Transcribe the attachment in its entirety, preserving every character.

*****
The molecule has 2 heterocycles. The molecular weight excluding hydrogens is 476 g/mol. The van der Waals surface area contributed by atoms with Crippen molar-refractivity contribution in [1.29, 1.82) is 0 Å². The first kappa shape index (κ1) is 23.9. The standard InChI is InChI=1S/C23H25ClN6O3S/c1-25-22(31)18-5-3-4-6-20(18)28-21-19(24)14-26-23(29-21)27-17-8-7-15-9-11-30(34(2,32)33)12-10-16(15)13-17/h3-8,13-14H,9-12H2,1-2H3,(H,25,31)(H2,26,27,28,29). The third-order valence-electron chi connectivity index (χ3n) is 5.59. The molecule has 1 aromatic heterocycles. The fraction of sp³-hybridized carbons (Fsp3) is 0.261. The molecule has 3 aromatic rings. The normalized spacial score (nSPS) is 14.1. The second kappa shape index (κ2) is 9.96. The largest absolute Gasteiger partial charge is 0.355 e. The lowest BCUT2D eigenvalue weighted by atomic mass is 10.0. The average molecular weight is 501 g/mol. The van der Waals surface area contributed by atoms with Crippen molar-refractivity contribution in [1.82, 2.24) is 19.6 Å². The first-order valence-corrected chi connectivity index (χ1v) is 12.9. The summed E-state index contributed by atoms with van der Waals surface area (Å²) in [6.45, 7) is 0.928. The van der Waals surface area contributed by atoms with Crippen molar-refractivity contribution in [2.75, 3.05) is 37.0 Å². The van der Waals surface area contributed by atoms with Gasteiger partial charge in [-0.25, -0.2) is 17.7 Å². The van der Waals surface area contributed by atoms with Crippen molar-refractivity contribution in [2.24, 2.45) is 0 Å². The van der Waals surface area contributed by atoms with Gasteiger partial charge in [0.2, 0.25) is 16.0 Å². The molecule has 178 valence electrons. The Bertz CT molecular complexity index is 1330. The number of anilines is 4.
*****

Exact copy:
The molecule has 2 heterocycles. The molecular weight excluding hydrogens is 476 g/mol. The van der Waals surface area contributed by atoms with Crippen molar-refractivity contribution in [1.29, 1.82) is 0 Å². The first kappa shape index (κ1) is 23.9. The standard InChI is InChI=1S/C23H25ClN6O3S/c1-25-22(31)18-5-3-4-6-20(18)28-21-19(24)14-26-23(29-21)27-17-8-7-15-9-11-30(34(2,32)33)12-10-16(15)13-17/h3-8,13-14H,9-12H2,1-2H3,(H,25,31)(H2,26,27,28,29). The third-order valence-electron chi connectivity index (χ3n) is 5.59. The molecule has 1 aromatic heterocycles. The fraction of sp³-hybridized carbons (Fsp3) is 0.261. The molecule has 3 aromatic rings. The normalized spacial score (nSPS) is 14.1. The second kappa shape index (κ2) is 9.96. The largest absolute Gasteiger partial charge is 0.355 e. The lowest BCUT2D eigenvalue weighted by atomic mass is 10.0. The average molecular weight is 501 g/mol. The van der Waals surface area contributed by atoms with Crippen molar-refractivity contribution in [1.82, 2.24) is 19.6 Å². The first-order valence-corrected chi connectivity index (χ1v) is 12.9. The summed E-state index contributed by atoms with van der Waals surface area (Å²) in [6.45, 7) is 0.928. The van der Waals surface area contributed by atoms with Crippen molar-refractivity contribution in [2.75, 3.05) is 37.0 Å². The van der Waals surface area contributed by atoms with Gasteiger partial charge in [-0.25, -0.2) is 17.7 Å². The van der Waals surface area contributed by atoms with Crippen molar-refractivity contribution in [2.24, 2.45) is 0 Å². The van der Waals surface area contributed by atoms with Gasteiger partial charge in [0.2, 0.25) is 16.0 Å². The molecule has 178 valence electrons. The Bertz CT molecular complexity index is 1330. The number of anilines is 4.